<img height="1" width="1" style="display:none" src="https://www.facebook.com/tr?id=1663564727022060&amp;ev=PageView&amp;noscript=1">

Classic Car Batteries & Electrical Problems

Posted by: Erik Bjornstad

ote: This is Part I of a 2-part blog series covering classic car batteries and electrical problems. 

The use of lead acid batteries goes back over 100 years and the principal used to store and unlock chemical energy is basically the same as it was a century ago. For car batteries, the life span of a battery depends on how it is used. You can expect good battery life to be anywhere from a year to 48 months, yet only about 30% of these batteries will reach the 48 month mark.

Portrait of male mechanic carrying car battery in workshopThis can definitely affect classic cars.  Most classic cars are not driven 365 days a year, and in most cases, they sit in storage more than they are driven.  This has a negative effect on battery life.

You can extend the life of your battery with some good common sense maintenance practices. Battery and electrical problems were the second most common problem during the yearly classic car Glidden Tour that I used to work with.  So let’s talk about some of these common problems, their causes and the solution steps you can take.

What battery to select – Wet or Gel?

When purchasing a battery for your classic car, you should select one with the highest reserve capacity or the highest amp hour rating. Batteries come in two types, wet cell and gel cell. The wet cell also comes in two different types: serviceable and maintenance free. Gel cell batteries usually cost twice as much as a wet cell, but the advantage of a gel cell battery comes when storing your classic car for a period of time. These do not sulfate or degrade as easily as a wet cell battery, which makes them more desirable for use in sporadic use vehicles like classic cars.

Another thing that is very important to consider when selecting a battery is how long it has been sitting on the shelf at your local parts store. Batteries that sit for long periods of time without being recharged will experience sulfating of the internal plates. The most common situation where you find sulfating is in a battery that has not been charged for an extended period of time. The sulfur molecules in the battery acid become so deeply discharged that they begin to coat the battery plates. In time, the plates in the battery will become so heavily coated that the battery dies. In most cases the battery will not recover from this condition and will need to be replaced.

How to tell how old the battery is

Most batteries have a date code on them indicating when they were manufactured.  The letter (A) is for January and the letter (M) is for December. The letter (I) is not used because it can be confused with the number (1). So, for example, if you see a code B5, that means the battery was manufactured in February 2005. To avoid a battery that has begun to sulfate, be sure to select the newest battery available.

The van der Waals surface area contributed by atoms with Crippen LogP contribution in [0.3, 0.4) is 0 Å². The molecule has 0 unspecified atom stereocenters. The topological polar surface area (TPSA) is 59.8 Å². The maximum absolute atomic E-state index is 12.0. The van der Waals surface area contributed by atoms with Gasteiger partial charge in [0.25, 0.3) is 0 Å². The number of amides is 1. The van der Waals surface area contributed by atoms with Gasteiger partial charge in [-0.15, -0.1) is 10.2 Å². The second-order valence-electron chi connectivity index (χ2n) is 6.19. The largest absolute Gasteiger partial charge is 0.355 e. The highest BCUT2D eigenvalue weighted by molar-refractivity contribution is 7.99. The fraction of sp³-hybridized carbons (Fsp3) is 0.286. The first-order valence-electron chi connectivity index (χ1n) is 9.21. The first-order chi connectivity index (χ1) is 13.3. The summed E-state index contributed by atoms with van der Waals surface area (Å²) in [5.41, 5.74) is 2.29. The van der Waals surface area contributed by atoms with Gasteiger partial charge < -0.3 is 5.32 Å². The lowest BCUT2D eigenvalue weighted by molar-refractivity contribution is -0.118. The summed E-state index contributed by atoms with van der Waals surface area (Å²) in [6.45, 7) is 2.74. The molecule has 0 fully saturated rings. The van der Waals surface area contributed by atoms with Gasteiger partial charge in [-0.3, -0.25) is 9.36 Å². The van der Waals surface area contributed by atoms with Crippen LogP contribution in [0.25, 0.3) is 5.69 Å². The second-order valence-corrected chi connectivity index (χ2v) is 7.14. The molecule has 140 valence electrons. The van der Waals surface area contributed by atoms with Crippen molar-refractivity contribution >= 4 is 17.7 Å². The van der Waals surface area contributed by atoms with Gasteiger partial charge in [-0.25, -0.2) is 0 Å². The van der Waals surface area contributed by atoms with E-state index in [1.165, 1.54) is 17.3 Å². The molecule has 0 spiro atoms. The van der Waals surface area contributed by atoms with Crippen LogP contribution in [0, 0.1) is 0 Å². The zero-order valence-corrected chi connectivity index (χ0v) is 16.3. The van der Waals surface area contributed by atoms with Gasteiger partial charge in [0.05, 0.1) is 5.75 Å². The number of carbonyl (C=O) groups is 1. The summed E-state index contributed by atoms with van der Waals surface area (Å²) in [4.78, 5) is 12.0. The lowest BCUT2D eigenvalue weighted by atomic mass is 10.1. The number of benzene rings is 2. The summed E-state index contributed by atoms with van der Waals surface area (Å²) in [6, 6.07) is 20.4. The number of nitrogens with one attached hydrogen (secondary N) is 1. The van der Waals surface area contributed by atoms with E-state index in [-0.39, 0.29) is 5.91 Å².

Battery warranties are pretty much the same throughout the industry. They are pro-rated based on the retail price of the battery and a credit is given towards a new battery based on how many months the battery was used against the length of the warranty.

Practices to extend battery life

Good maintenance practices can extend the life of your battery in your classic car. The battery should be kept clean by using a baking soda and water solution. Battery acid that settles on the top of a battery will create a minor short between the positive and negative terminals and shorten the life of the battery. You can check this with a digital volt meter by touching the positive terminal of the meter with one lead and touching the top of the battery in different places with the other. If you get a voltage reading, the battery should be cleaned. The battery terminals should be cleaned and tightened because starting problems commonly can be traced to bad connections at the battery.

The type of terminals used also affects the starting power of the battery. Inexpensive lead battery terminals do not work very well because they tend to loosen in time and corrode at the connection points. Brass terminals are far more desirable because they maintain a tight connection on the battery terminal. Battery terminals should be coated with grease or petroleum jelly to prevent oxygen from coming in contact with the terminal and contributing to corrosion.

Read part 2 of our blog series covering classic car batteries and electrical problems

You may be interested in these posts on Classic Cars:

What Classic Car Owners Must Know About Ethanol Fuels

This post was published on October 3, 2017 and was updated on April 15, 2021.

Topics: Classic Cars